Living Internationality – Research Groups at KIT: Insights by hosts
Sharing their insights as hosts with the audience, four panelists have brought the International Days at KIT to an inspiring end. Professor Annie Powell (Institute for Inorganic Chemistry), Professor Britta Nestler (Computational Materials Science), Professor Peter Nick (Molecular Cell Biology) and Prof. Dr. Manfred Wilhelm (Institute for Technical Chemistry and Polymer Chemistry) described their experiences as hosts and how they live the internationality in their groups. The audience learnt about their expectations and the challenges they face and how they manage to establish an inspiring working environment in groups composed of a great diversity of personalities and cultural backgrounds - not only in terms of nationalities but also of disciplines and working approaches.
“The commitment and dedication of hosts is of utmost importance not only for personal and institutional success but, too, for how internationality is perceived and lived at KIT”, said Dr. Petra Roth, Head of International Scholars and Welcome Office, who moderated the session. “Their contribution is highly valued in our institution.”
Manfred Wilhelm introduced the Research training Group of the Collaborative Research Centre "Molecular Structuring of Soft Matter", funded by the DFG. It is of special concern to him to allow for the combination of top-level research and training of young researchers with the dedication to a [young] family. Clear announcements of mutual expectancies and frank communication are indispensable to him.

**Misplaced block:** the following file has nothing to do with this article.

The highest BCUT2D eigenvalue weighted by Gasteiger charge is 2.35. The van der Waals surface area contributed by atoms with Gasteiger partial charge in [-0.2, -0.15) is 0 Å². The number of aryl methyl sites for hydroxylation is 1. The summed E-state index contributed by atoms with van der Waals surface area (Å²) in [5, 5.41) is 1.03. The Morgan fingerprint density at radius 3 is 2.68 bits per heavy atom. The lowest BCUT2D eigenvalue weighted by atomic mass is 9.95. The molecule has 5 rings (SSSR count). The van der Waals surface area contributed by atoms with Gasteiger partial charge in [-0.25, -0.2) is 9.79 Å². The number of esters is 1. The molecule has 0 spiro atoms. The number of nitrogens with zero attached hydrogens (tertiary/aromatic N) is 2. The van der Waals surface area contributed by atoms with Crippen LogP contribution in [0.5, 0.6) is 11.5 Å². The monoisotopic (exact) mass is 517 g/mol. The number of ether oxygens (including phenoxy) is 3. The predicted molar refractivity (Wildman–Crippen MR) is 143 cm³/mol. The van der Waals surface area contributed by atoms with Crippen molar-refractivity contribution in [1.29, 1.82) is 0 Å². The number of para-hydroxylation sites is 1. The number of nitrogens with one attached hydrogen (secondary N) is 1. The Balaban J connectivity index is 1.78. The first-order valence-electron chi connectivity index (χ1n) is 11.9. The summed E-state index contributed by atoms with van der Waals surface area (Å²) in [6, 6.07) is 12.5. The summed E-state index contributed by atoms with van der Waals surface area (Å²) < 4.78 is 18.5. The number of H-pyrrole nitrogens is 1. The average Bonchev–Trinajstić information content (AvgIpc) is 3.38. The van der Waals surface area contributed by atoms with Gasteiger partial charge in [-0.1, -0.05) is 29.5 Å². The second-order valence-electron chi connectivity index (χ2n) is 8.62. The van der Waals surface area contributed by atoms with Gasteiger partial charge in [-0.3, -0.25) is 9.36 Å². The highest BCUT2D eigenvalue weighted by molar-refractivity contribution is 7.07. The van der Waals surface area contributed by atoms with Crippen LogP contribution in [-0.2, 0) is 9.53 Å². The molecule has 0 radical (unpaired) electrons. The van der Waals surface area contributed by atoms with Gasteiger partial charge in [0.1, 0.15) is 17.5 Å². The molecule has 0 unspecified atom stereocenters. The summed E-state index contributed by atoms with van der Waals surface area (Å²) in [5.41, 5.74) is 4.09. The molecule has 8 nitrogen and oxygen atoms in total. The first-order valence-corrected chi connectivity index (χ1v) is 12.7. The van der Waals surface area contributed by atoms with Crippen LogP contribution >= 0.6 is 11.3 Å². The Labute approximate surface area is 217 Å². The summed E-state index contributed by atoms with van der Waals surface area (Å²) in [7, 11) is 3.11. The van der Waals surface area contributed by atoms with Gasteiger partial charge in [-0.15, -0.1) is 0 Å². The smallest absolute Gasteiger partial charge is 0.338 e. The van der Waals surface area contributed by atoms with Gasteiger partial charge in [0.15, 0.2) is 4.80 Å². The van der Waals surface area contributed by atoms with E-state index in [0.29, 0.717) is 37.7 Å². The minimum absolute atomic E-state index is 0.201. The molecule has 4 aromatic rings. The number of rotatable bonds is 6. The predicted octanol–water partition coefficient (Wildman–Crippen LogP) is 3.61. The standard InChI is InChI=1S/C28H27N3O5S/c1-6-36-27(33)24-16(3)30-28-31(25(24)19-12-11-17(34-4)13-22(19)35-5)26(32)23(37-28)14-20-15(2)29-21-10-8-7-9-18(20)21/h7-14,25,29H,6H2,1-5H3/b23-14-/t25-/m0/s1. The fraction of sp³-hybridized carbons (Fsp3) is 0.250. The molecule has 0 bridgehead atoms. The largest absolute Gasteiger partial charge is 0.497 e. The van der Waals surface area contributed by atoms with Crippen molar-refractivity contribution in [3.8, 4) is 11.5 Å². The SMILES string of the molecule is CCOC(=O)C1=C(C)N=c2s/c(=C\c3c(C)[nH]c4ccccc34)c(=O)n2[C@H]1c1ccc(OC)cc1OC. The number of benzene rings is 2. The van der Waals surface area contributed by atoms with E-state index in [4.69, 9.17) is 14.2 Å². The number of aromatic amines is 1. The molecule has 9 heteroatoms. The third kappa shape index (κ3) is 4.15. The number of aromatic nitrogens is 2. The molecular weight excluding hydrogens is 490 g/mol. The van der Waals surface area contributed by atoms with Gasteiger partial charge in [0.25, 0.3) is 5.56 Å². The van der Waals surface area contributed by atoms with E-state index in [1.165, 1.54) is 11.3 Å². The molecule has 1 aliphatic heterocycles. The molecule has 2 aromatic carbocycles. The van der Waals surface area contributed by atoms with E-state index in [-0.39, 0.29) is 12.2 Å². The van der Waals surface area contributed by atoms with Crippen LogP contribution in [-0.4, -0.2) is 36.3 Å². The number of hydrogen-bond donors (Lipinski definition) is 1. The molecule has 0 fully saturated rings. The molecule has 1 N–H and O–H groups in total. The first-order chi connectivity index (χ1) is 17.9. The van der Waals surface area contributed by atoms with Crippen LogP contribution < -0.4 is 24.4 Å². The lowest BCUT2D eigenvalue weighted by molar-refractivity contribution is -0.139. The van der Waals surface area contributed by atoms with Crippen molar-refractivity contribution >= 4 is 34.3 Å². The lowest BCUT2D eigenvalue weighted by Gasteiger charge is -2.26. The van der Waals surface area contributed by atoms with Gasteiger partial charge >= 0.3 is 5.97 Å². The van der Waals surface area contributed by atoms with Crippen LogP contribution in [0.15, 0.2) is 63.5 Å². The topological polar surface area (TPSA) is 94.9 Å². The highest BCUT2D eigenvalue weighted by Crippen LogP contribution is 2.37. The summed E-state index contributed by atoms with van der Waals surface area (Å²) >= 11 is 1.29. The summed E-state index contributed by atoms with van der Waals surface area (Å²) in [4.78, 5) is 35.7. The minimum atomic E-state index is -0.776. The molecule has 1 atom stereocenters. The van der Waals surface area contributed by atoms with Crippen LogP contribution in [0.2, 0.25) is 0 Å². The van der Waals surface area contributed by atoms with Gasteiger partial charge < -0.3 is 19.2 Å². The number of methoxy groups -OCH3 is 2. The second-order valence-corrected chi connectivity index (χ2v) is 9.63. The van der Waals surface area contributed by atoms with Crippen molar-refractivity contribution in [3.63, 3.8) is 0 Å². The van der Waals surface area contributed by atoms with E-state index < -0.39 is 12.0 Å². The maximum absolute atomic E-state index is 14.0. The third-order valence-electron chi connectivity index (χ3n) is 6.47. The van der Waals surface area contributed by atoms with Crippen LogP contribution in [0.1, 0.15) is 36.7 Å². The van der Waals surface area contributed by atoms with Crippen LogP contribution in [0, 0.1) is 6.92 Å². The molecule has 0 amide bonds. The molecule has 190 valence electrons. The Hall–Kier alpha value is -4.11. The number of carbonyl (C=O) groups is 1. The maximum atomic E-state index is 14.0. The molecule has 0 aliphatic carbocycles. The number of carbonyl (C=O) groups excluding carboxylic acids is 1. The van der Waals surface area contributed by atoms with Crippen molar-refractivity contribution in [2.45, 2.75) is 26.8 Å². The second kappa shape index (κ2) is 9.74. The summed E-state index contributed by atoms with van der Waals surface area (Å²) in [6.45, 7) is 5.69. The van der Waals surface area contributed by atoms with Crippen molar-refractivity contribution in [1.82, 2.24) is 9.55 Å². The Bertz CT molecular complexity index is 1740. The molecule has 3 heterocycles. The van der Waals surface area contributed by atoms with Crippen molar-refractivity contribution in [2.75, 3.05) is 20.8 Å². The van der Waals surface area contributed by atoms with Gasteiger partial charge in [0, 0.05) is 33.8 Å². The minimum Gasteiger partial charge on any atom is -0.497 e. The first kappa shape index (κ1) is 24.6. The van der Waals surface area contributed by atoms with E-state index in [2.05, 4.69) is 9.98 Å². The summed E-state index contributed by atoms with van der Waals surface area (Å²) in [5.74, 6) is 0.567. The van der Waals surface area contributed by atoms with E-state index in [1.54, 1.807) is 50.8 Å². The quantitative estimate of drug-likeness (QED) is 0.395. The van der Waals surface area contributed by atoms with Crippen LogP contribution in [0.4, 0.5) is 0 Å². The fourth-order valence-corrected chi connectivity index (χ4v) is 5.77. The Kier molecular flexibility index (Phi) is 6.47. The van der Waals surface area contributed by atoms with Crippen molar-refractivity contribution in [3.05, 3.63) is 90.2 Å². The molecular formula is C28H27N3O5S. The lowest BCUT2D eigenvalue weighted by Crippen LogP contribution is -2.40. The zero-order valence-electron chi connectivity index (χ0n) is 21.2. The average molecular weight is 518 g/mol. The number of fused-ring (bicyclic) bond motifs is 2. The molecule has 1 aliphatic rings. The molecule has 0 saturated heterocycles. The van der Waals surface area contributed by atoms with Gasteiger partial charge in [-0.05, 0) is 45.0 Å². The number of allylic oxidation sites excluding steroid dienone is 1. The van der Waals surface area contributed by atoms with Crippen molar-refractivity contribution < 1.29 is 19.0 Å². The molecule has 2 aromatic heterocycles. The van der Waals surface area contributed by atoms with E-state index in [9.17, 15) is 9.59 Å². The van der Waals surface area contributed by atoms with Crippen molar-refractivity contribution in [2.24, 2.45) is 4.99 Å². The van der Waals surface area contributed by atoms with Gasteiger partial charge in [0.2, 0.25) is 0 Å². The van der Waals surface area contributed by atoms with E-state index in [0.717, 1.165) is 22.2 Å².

Britta Nestler underlined the importance of well-run international fellowship programs. Her recommendation to young researchers seeking for hosts when applying for stipends or positions is to invest enough time in identifying a suitable institute and to rely on fewer but deliberate and significant mails to utter their request. Otherwise their mailing might be easily overlooked.
To Annie Powell it is important to bear in mind also the human dimension besides intercultural divergencies when it comes to successfully leading an international research group. Personality and individual hopes and fears are strong determinants with a strong impact on how people will work and perform.
Peter Nick sees as one of a host´s main responsibilities the facilitation of chances. The backgrounds and starting conditions of young researchers might vary tremendously. The task – and opportunity- for hosts is to identify and foster high potentials even if at a first sight a candidate´s profile might seem less competitive.
The panelists agreed upon the vision that science and international collaboration of researchers is a most significant force and also a chance to overcome barriers and promoting international understanding.